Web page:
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29 September 2022
What it means when search becomes more visual
At Google’s search event this week revealed several ways in which its core search product would be adapting to the growing trend that young internet users are searching more visually-led platforms; the changes speak to a deeper philosophical shift that could have a big change on the way the massive business of search advertising operates.
Why it matters
In 2021, Google made $149 billion in advertising revenues on its core business of which search plays a huge part – not only to Google’s business, but by search accounting for 34% of the world’s ad spend in 2020. Big changes to a business this big are worth paying attention to.
Its Search On event revealed a suite of new ways in which to search and in which to shop on Google – both will be of huge interest to the marketing discipline. While we won’t rehash them all here, they uncover two trends:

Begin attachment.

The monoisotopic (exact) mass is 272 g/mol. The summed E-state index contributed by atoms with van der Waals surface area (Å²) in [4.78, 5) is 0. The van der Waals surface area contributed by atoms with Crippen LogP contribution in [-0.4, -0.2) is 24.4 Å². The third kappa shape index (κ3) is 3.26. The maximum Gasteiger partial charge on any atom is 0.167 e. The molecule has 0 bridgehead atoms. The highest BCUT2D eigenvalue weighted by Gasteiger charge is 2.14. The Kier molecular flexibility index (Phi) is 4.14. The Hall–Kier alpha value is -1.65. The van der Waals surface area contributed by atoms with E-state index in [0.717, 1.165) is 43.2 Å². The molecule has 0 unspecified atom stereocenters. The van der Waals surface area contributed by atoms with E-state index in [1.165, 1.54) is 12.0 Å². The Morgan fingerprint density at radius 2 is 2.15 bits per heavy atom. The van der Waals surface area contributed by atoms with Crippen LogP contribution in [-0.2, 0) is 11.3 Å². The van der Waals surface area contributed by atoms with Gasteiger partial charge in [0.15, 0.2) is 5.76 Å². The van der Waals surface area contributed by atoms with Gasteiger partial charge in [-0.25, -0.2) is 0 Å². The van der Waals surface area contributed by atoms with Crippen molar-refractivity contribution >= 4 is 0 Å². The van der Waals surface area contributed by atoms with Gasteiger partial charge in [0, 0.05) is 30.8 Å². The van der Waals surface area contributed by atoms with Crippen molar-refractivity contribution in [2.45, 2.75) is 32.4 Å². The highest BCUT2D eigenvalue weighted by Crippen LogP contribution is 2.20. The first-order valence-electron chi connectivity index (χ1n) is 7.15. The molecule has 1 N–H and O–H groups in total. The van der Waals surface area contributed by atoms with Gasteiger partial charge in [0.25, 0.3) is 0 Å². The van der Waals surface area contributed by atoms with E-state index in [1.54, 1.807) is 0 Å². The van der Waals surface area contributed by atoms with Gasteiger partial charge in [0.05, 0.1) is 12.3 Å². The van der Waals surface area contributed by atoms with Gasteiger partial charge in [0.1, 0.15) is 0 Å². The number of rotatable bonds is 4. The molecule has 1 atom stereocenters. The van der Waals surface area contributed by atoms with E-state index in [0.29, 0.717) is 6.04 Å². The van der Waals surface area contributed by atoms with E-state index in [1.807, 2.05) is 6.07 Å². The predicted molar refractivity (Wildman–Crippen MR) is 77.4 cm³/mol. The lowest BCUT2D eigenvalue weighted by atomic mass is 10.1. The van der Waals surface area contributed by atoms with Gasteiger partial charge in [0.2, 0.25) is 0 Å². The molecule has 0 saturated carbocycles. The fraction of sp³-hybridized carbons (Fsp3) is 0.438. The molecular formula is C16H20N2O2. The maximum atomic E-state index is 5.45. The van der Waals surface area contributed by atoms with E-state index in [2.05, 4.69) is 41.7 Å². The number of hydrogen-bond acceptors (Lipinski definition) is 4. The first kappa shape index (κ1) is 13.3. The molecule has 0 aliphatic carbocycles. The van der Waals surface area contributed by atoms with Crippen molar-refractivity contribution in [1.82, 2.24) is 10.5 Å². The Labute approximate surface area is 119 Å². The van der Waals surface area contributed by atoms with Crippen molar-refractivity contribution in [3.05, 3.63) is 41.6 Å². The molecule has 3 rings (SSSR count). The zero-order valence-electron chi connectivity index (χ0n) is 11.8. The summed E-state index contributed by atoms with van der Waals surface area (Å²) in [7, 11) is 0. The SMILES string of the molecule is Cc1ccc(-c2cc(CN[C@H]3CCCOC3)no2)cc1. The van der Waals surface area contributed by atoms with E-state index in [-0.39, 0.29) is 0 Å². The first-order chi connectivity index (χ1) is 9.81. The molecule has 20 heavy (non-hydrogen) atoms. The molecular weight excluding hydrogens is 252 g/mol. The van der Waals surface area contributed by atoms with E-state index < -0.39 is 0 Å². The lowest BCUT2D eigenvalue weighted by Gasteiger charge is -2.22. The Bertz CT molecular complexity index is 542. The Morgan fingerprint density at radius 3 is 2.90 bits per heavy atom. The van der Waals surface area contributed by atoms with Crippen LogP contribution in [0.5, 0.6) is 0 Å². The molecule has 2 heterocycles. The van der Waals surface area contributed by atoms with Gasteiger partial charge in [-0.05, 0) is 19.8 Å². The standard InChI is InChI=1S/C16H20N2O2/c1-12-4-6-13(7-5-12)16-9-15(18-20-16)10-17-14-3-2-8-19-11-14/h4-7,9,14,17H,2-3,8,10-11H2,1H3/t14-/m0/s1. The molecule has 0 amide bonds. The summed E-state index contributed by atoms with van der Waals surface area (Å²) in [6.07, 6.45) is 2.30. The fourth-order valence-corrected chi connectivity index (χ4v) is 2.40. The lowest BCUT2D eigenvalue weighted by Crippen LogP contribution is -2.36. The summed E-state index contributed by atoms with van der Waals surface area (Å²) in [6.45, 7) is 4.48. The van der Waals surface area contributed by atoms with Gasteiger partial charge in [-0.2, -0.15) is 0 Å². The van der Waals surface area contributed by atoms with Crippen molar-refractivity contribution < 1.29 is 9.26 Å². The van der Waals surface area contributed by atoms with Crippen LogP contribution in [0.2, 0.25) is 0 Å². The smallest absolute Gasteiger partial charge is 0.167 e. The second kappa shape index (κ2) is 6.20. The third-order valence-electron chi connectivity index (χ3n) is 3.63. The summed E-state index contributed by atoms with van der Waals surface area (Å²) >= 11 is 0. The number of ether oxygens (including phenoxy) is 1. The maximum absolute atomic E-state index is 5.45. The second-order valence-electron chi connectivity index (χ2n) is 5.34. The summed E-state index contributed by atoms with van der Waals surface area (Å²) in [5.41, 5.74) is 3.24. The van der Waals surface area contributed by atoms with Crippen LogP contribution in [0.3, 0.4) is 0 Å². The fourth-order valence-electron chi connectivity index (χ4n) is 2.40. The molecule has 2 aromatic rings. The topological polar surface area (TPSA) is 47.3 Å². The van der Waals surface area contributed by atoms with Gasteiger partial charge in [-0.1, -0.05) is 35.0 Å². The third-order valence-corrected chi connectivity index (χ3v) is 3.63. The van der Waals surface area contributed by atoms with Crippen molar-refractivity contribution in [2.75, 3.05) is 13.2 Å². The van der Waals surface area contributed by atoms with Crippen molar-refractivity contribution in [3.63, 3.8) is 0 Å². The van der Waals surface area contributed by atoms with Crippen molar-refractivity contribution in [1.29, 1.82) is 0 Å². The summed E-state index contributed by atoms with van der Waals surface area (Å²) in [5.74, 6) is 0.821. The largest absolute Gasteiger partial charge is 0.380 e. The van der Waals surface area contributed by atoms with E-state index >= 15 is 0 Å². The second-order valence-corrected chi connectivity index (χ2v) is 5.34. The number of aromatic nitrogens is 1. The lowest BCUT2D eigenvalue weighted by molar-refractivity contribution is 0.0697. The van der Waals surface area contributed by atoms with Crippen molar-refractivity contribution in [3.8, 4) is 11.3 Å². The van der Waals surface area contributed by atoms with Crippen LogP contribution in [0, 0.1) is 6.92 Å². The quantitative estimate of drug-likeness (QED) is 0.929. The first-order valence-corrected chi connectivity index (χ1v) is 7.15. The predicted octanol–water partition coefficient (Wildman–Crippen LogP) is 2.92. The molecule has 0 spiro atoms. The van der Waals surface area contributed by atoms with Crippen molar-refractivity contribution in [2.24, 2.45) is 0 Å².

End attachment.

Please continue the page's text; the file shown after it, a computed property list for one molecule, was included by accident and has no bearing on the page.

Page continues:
Searching by vibe: visual search and voice note search are incoming.
Search isn’t about finding one right answer but a method of discovery.
Where it’s going
This second point is articulated neatly in a good piece on tech site The Verge, in which it observes that search has evolved into a “system for exploration, for discovery, for trying to learn things about which there are no obvious answers.”
While users are usually ahead of platforms in this regard – as evidenced by Google’s own admission that around 40% of young users go to TikTok or Instagram (when looking for a place for lunch) – it’s a significant shift.
This has fed a new feature, Exploration, which will be coming to iOS devices soon via Google’s dedicated app currently dedicated to travel and tourism topics, offering suggestions that help users explore. While nothing is set yet, this is likely to affect the ways in which search ad buyers reach their targets.
Looking to China, where the trend toward the visual is more developed, VC-turned-media company a16z explores some of the adaptations that businesses have made in order to become searchable on Douyin (TikTok in China).
Sourced from Google, WARC, The Verge, New York Times, a16z